TODAY   |  November 13, 2012

Kitty Kelley honors photographer mentor in JFK  book

The best-selling author known for writing unauthorized biographies of public figures like Oprah Winfrey talks about her latest book, “Capturing Camelot,” which memorializes her late friend and mentor Stanley Tretick through his iconic images of his time with the Kennedy family.

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This content comes from Closed Captioning that was broadcast along with this program.

>>> well, kitty kelly is best known for her unauthorized biographies of elizabeth taylor , oprah winfrey amongst others but trying something for her newest book. it's called "capturing camelot," and good morning to you.

>> good morning, savannah.

>> there's a back story behind all of the photos that we see in the book, some which have never been seen before in in way. how did you get your hands on this photo?

>> stanley was a wonderful friend, and he left them to me when he died. he also left me this marine corps locker of his which was filled with kennedy letters and diary extracts and memos and presents that he had received from the president. it was a very sentimental cache of things, and because this was the 50th anniversary of the kennedy administration i thought i'd put together a book.

>> it's a real treasure chest and we see some of the spirit of this in the book. let's talk about some of the photos. each tells a story. the first one we want to show is jfk and jack kennedy in a convertible. it's rare because we didn't get to see that many moments of affection between them.

>> that's absolutely right. this is coming back from the blair house to the white house , and jacqueline kennedy told stanley that this was her favorite picture with the president because she felt that it showed such affection and such intimacy. you know, jfk was -- he was not publicly demonstrative at all and didn't like to be photographed that way. didn't even kiss his wife after the speech.

>> and we know the kennedy children were such an object of affection and interest, but jfk didn't necessarily want the kids to be photographed. jackie didn't, and we have this photo that's taken in hyannis. it's a famous one of jfk on a golf cart surrounded which children but not the kennedy children.

>> no. jackie wouldn't led caroline or john-john be in this photograph, and these are all kennedy kids and cousins, and in this particular photograph they are saying uncle jack , run over the photographer. kill the photographer, uncle jack .

>> a picture of caroline holding her dad's photo. a good story behind that.

>> jackie was very, very upset about this. stanley took this picture, and she's standing next to maria shriver , and maria shriver said that's the president of the united states and carline said, no, it's not. it's my daddy. it's my daddy, and jackie would not let this be published because she said she felt that caroline looked bratty.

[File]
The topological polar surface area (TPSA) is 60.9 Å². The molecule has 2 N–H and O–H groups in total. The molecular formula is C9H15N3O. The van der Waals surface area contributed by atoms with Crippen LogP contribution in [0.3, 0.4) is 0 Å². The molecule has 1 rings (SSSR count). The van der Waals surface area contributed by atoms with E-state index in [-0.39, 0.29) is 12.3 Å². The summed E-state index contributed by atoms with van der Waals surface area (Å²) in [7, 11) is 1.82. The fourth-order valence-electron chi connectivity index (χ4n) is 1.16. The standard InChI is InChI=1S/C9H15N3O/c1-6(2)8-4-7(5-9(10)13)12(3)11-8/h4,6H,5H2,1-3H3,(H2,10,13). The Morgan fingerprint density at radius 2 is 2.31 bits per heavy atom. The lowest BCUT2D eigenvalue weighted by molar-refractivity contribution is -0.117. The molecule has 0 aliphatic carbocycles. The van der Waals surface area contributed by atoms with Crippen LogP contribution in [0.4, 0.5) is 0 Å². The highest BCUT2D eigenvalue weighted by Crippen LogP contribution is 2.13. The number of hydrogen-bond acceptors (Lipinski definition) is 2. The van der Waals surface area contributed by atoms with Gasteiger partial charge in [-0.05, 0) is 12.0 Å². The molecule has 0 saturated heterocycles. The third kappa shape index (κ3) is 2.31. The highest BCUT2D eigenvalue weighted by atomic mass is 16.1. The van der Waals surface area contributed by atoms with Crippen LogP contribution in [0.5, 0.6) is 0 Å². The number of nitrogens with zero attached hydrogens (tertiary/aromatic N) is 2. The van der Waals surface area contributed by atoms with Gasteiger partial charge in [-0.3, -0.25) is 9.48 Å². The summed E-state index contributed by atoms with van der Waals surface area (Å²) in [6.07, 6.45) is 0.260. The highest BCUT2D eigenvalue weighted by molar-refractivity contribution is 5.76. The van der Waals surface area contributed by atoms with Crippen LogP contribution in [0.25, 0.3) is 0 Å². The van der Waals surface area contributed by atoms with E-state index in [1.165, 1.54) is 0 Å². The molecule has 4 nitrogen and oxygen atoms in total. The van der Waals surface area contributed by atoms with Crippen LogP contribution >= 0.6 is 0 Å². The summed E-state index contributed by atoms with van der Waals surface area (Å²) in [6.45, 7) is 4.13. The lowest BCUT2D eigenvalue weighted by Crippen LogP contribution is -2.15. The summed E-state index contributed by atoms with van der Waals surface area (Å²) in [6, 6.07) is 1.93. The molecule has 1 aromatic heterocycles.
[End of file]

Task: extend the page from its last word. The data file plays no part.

>> one of the most interesting stories in the book has to do with stanley 's efforts to photograph the children, which jackie apparently did not want, but finally you write that stanley got his opportunity, and he says when the president saw me, he said now you know we better get this out of the way pretty quick. things get kind of sticky when jackie is around and the results were pictures of the kids in and around the oval office .

>> a four-day exclusive shoot and the president brought stanley into the white house , into the family quarters, took him to camp david on the helicopter. they got an amazing series of photographs, and kennedy loved them. he loved them. he just thought they were fabulous, except for one. he did not want the picture -- now that's -- that's the famous one. stanley said when he shoved off this would be the shot he'd be remembered for.

>> this is the one that's never been seen before.

>> no. president kennedy said no because john-john was playing at his desk, and he felt -- the president felt that he wasn't taking the office seriously enough.

>> i know that after his death jacqueline kennedy reached out to stanley and had him shoot some photographs for a memorial issue for "look" magazine. tell us about that.

>> that's right. you know something. she said to stanley , she was so glad that he and the president had conspired against her because she wouldn't have had all the photographs that he took during those four days. she was so grateful, and stanley gave her all the photographs in an album, and then they went to london together, and there's a very funny diary extract. stanley titled it my 14 days of agony with jacqueline kennedy in which he had to trail her all over london and take pictures.

>> kitty kelly , you capture these moments so call. the book is called "capturing camelot." thanks for sharing some of it with us this morning. appreciate